Enough is enough

It’s time for the county to back off on litigation to stop a Mechoopda casino

Butte County clearly doesn’t want the Mechoopda tribe to build a casino. At least not along Highways 99 and 149, which is the location of land the tribe has been told it can build on by the Bureau of Indian Affairs. For over a decade, the county has engaged the Chico tribe in court, filing appeal after appeal—and racking up over $600,000 in legal bills in the process. Enough is enough.

Due to the illegal disbandment of Native American tribes in the mid-20th century, the Mechoopda lost the majority of their rancheria, which occupied about 25 acres in the heart of Chico. So, they designated land that their ancestors felt tied to as an adequate alternative location for a casino to help members of their tribe and add to the economic vitality of the region.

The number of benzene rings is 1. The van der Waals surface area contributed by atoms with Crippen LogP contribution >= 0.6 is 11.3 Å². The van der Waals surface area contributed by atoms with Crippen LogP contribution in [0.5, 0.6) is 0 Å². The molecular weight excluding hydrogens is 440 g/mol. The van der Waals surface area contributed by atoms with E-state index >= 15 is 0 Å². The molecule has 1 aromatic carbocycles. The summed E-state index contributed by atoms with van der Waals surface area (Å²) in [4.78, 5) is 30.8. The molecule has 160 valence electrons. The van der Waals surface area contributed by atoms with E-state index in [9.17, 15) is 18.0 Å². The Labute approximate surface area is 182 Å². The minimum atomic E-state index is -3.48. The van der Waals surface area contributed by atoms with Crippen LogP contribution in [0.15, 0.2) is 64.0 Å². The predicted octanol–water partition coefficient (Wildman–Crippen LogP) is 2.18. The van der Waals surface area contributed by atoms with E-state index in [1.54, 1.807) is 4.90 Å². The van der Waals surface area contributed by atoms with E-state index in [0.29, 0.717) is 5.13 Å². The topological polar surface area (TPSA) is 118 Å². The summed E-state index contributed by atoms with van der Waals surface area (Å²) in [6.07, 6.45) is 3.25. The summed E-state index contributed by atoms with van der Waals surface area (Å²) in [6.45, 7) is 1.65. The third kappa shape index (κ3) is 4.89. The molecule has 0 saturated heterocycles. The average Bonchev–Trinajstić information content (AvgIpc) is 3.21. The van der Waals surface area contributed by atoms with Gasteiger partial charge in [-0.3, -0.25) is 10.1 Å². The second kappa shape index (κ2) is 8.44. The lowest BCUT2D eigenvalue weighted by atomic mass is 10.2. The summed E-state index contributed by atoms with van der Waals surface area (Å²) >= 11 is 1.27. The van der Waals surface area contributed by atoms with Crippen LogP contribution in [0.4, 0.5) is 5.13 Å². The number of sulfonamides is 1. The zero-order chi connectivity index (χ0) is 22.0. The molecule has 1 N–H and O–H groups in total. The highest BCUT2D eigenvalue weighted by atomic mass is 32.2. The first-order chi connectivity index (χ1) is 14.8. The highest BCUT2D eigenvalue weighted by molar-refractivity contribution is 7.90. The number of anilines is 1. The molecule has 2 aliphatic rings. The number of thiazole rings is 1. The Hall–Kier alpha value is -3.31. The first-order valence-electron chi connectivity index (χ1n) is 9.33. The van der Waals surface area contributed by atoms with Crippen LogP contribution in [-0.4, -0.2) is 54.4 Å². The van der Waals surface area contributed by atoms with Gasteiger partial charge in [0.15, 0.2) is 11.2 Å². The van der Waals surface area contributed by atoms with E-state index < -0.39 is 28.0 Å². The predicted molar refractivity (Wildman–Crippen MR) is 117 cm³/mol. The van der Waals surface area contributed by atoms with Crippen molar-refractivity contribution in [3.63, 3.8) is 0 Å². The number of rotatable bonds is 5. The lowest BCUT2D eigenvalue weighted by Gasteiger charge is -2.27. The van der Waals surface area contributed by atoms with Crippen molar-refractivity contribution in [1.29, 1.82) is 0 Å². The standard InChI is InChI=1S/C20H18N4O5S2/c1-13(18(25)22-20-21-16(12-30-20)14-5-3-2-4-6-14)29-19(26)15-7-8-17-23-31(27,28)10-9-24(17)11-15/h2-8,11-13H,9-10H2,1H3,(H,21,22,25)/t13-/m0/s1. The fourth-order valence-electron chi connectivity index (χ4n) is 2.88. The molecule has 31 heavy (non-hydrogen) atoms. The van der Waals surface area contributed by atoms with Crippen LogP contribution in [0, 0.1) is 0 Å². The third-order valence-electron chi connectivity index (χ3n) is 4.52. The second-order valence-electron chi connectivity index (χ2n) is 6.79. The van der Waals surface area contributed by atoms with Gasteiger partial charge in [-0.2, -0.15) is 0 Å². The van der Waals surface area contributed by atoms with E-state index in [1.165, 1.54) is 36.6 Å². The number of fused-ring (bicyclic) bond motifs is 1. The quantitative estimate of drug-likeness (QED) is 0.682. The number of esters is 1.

The successes of Feather Falls and Gold Country casinos should be a case in point—they provide much more than just blackjack tables and slot machines. The brewery at Feather Falls is a destination in its own right, as is the steak house at Gold Country, and both venues provide meeting spaces for large conferences and stages for big-name entertainers that aren’t available elsewhere. Plus, providing jobs for not only tribe members but also others in our community would only be a boon to the local economy.

Should the tribe and county proceed with caution when it comes to building a casino? Absolutely. The natural landscape, traffic impacts and public safety all must be taken into consideration with care. But let’s stop this expensive and, frankly, offensive attack on the Mechoopda’s right to this land.